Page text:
We did not go often – It required a walk and a short bus journey to a part of town where the houses were bigger – an impression magnified by their being on a hill, with drives sloping upwards.
We were mother and me and my brother. We huddles along with others into the waiting room, which was the front room of the large, high house. Bent wood chairs, wooden cladding to the walls and an array of old photographs which showed the doctor as a younger man, in military uniform and as one of a triumphant hockey team.
As the clinic time arrives, Dr S would come into the waiting room to welcome us all. Mum shot to an erect sitting position and breathed: ‘Good morning doctor’, almost reverently. We waited our turn and inhaled the strange medicinal scents which drifted about the room; wondered at the ailments of others.
When we were really ill, Dr S would visit us at home. He had delivered me in the back bedroom of grandma’s house just down the road from our house.
Providing better specialist services for older people with mental health problems, some with dementia, from the mid-1970s, we learned that home visits were a preferred and most effective mode of first contact and follow up. But in the 2000s we began to work with Ian Greaves and his team at Gnosall to provide integrated services within Primary Care. It was a magical formula – seeing people in a setting they know and trust – a setting which knows about them and their families – now and from earlier days. The waiting area is open and modern – purpose built – but there was a welcome for everyone by name from the receptionists, a toilet nearby if needed, and another welcome in the privacy of the consultation room. Every dimension of the patient’s story was available there and then, helped by computerised records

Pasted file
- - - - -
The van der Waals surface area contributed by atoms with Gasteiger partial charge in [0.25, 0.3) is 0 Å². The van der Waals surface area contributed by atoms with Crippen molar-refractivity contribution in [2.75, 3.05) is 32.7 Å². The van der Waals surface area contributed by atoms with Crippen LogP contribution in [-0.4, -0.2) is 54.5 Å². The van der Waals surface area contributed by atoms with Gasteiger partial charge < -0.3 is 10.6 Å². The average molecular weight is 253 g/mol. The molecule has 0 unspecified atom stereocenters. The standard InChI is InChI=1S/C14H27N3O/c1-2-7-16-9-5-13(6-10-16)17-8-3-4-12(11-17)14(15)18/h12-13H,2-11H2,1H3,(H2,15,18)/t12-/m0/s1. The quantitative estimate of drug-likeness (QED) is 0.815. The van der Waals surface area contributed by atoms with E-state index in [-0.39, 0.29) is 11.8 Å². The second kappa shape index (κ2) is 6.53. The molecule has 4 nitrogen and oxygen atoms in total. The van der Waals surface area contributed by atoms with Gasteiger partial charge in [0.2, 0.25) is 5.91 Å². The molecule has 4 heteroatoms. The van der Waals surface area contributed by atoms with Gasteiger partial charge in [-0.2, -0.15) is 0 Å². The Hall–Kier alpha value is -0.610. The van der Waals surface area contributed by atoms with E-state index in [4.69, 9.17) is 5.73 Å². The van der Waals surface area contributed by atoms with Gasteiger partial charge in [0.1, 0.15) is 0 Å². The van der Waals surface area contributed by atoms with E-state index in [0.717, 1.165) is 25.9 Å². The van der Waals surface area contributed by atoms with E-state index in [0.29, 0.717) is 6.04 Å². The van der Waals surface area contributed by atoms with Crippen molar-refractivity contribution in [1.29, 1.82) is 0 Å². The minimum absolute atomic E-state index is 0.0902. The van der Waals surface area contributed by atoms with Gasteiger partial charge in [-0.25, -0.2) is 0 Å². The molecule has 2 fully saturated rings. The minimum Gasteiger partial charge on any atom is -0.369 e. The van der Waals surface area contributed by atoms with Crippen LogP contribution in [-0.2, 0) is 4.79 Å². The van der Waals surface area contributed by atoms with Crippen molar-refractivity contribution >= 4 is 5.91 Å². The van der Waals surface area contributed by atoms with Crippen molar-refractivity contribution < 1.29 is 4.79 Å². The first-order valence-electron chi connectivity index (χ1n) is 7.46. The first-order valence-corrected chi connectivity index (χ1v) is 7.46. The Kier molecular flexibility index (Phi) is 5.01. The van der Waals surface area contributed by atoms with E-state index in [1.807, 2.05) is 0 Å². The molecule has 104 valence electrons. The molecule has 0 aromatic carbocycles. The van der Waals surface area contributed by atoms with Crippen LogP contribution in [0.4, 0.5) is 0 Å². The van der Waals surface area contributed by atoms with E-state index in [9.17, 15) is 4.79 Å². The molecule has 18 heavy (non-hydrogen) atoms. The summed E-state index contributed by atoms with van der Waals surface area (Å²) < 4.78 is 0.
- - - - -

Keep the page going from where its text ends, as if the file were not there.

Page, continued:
If people were not able to come to the clinic – a home visit was always possible
Our local surgery has moved into a Medical Centre shared with another Practice. White wall, silent adverts and information on screens. The waiting area is large, open. People come and go to disappear along corridors lined by numbered grey doors
Patients are not greeted by the receptionists but walk humbly by toward the electronic check in where we are recognised, in silence, by number: day born, month born, year born. Are you Dr David Jolley? Etc
All in silence and secret. So we sit – mostly in silence and on seats which are comfortable but fixed to determine which way we face. People come and people go. The receptions from the two surgeries are spread along the airport-style desk and conduct quite loud and intense conversations with other patients by telephone – occasionally interrupted by a queue of living patients within the clinic. You can’t help but make up stories from the fragments innocently and carelessly shared by the receptionists – cross cultural – cross Practices!
Secrets are blown as the screen displays your name and actually says it out loud – and you stand to be recognised before scuttling along the corridor of numbered rooms. Poor doctor – so far away from the action – conducting a warm and helpful consultation – informed by computer and feeding back to the computer – But thankfully knowing us – and promising follow up and a home visit as needed
Each week we post a blog from David Jolley where he shares his personal views on relevant subjects.